In art history, the term ‘Romanesque art’ distinguishes the period between the beginning of the 11 th and the end of the 12 th century. This era showed a great diversity of regional schools each with their own unique style. In architecture as well as in sculpture, Romanesque art is marked by raw forms. Through its rich iconography and captivating text, this work reclaims the importance of this art which is today often overshadowed by the later Gothic style.
Born in the Industrial Revolution, the factory has long been considered like a monster of iron, subjugating the individual to the collective in an act of mass dehumanisation.Turning away from the pure functionality for which it was built, the factory is evolving into an aesthetic space, sometimes transformed into modern lofts or a museum of contemporary art. The surprising photographs featured in this work help us rediscover the volume, purity of line, beauty, and stunningly modern architecture of these steel-boned monuments.
A symbol of massive crowds and solitary desires, the city holds promise for all those that pass through it. Its meandering streets, unexplored neighbourhoods and incessant noise create a landscape that captivates the observer. The lights of the city can conceal or reveal it, transforming its appearance hour by hour, offering countless facets to the passerby. While the light of morning pulls the city from its torpor and renews it for the dawning day, the nocturnal illumination plunges the pedestrian into the strangeness of its mysteries, creating a striking and ephemeral beauty. Between the shadow and the light, these original photographs reveal the fragile glow of the city, and help us rediscover the eternal pulse of these great capitals, simultaneously surprising and sublime.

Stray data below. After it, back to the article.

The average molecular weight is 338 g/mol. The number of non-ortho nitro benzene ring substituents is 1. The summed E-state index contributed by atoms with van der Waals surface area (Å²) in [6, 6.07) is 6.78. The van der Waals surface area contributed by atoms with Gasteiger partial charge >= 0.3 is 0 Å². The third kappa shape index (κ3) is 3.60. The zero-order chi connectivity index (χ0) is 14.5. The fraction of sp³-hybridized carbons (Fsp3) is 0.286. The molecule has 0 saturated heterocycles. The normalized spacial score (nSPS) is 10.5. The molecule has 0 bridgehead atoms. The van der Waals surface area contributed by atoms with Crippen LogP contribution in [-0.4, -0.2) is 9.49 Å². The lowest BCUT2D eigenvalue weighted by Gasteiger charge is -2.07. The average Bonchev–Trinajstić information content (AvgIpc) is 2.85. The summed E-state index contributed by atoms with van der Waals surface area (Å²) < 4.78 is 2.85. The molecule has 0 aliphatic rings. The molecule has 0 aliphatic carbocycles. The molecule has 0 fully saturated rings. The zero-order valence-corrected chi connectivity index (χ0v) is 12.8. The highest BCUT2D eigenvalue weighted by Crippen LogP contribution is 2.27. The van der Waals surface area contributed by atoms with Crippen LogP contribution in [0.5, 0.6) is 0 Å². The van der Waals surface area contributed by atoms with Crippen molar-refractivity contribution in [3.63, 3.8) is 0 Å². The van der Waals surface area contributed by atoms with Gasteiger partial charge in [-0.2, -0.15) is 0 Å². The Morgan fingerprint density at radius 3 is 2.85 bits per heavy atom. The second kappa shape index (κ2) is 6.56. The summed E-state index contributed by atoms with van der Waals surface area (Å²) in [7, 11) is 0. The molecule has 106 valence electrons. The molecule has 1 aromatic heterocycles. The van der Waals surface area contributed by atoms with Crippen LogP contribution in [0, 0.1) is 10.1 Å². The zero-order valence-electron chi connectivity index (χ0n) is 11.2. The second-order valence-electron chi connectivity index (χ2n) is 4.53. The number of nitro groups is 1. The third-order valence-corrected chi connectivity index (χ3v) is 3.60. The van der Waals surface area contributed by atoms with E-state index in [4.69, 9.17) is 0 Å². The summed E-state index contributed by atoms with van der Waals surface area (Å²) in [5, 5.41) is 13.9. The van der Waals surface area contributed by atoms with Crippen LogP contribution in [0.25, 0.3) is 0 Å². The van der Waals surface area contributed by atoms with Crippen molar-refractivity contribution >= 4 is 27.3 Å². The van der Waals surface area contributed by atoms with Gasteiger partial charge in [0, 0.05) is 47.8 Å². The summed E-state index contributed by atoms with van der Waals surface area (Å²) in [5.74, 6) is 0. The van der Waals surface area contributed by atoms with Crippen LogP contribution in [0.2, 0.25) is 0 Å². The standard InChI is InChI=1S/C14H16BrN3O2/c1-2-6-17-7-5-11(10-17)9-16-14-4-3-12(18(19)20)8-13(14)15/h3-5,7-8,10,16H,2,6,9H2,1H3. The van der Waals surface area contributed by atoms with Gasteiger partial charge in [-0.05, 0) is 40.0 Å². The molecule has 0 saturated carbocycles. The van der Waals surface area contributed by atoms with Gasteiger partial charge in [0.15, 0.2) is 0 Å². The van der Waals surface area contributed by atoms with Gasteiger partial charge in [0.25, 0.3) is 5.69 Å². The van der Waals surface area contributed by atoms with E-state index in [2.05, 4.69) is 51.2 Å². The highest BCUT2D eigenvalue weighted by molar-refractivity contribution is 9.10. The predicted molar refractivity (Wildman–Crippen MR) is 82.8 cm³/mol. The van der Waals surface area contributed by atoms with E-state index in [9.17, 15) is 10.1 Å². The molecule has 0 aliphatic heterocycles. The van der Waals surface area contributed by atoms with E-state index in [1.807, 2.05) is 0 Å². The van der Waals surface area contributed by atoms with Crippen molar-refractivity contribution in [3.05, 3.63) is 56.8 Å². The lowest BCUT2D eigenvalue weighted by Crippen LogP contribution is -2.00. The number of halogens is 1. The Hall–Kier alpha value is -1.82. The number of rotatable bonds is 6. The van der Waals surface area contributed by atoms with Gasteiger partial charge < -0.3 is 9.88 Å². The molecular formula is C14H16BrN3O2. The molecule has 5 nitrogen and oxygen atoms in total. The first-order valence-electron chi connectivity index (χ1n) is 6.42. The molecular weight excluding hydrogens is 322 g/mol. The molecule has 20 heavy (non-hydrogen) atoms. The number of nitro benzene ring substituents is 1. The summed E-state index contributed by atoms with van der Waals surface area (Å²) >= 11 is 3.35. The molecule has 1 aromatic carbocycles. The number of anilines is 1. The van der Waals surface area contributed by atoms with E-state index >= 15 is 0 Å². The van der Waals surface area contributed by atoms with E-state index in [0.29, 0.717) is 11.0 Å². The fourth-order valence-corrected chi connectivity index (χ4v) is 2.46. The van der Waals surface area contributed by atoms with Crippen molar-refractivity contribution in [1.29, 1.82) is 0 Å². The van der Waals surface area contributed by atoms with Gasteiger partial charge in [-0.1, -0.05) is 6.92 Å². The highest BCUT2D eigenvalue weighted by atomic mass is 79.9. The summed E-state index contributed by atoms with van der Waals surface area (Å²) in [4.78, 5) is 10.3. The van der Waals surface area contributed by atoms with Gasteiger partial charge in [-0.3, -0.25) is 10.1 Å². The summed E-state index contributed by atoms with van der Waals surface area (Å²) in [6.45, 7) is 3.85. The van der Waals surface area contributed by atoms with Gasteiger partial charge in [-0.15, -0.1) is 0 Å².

A bridge is a link between two worlds, a point of tension between two separate and often disparate locations. Free, belonging neither to one region or another, the bridge imposes upon the landscape and defies nature. Its existence embodies the will of mankind to construct these necessary bonds between people and places. A symbol of progress and innovation, the bridge, anonymous demonstration of the mastery and the durability of new techniques, is gradually becoming more and more light and fluid, constantly defying state-of-the-art technology. As veritable aesthetic creations, bridges appear today not only as examples of masterful engineering, but also as incredible works of art. With its magnificent photographs, this book invites the reader to rediscover these modern-day sculptures.
Conveying six centuries of gallantry, serving as the world capital of fashion and love, Paris is the very symbol of eroticism and of joyful sexuality. Offenbach, in La Vie Parisienne, had already created a hymn dedicated to the pleasure of senses. The author, with complete freedom, follows André Malraux’s approach by building an imaginary museum, in a Paris where time no longer exists, space is never-ending, and desire is always present. The iconography is exceptional, coming from unpublished private collections and covering five centuries of Paris’ erotic story. It is accompanied by an academic text which allows the reader to discover this world, never vulgar and always subtle, from when the first man looked at the first woman: eroticism.